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Overcoming 3 Hurdles to Traveling Sustainably

If sustainable travel is so great, then why does it feel so hard?

You’re not alone. Even once you understand the basics of sustainable travel, it can still seem daunting. It’s hard to beat the comfort, convenience, and efficiency of taking planes, booking with large travel companies, and staying in all-inclusive resorts.

Attempting to avoid less responsible habits sometimes doesn’t feel like you’re doing enough and you may question whether the actions you are taking are truly sustainable.

The truth is that often what you “should” do varies by destination and activity – there is not a one-size-fits-all rule when it comes to traveling responsibly. This is, in large part, what makes it feel so complicated!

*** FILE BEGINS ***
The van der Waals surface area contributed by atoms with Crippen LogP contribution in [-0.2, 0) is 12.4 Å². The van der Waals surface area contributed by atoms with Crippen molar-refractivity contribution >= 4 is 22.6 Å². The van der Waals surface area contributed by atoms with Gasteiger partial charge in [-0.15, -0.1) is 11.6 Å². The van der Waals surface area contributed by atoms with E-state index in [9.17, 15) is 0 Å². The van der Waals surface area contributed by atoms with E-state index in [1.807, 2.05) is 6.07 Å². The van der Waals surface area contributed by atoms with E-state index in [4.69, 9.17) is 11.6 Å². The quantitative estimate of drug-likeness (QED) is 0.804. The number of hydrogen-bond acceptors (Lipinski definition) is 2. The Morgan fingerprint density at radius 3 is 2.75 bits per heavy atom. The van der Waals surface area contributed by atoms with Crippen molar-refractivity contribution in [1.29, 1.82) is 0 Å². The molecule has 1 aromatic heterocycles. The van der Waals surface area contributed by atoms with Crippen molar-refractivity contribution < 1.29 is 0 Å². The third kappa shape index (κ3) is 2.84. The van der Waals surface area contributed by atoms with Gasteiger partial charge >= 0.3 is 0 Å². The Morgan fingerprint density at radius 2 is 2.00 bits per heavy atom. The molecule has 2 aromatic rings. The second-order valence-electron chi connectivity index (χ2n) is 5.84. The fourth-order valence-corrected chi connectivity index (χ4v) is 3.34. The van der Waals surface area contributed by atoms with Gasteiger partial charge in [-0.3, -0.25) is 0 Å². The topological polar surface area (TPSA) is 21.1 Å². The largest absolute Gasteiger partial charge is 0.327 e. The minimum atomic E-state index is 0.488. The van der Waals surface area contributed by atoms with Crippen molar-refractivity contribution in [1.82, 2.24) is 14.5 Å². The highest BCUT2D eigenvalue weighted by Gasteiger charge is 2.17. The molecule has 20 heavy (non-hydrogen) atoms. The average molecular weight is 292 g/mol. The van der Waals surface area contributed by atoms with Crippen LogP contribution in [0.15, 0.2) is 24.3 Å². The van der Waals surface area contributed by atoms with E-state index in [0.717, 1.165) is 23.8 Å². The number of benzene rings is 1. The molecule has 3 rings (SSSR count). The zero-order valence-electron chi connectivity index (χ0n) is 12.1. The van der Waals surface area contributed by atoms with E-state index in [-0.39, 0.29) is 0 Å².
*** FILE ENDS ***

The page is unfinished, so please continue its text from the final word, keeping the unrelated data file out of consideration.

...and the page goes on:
Below is one definition of ‘sustainable tourism’. Beyond this, the interpretation of this phrase varies depending on where you go and what you do. 

Sustainable tourism takes full account of its current and future economic, social and environmental impacts, addressing the needs of visitors, the industry, the environment and host communities.
United Nations World Tourism Organization

The three biggest hurdles to traveling sustainably

You may be thinking that: 

  1. Traveling sustainably is not possible, in fact, the phrase itself is an oxymoron
  2. Being a sustainable traveler is too difficult
  3. Sustainable travel is too expensive

If one or more of the above sounds like you, we hear you! Each challenge is valid, and many travelers encounter one or more of these feelings before, or as, they embark on their journey toward sustainability.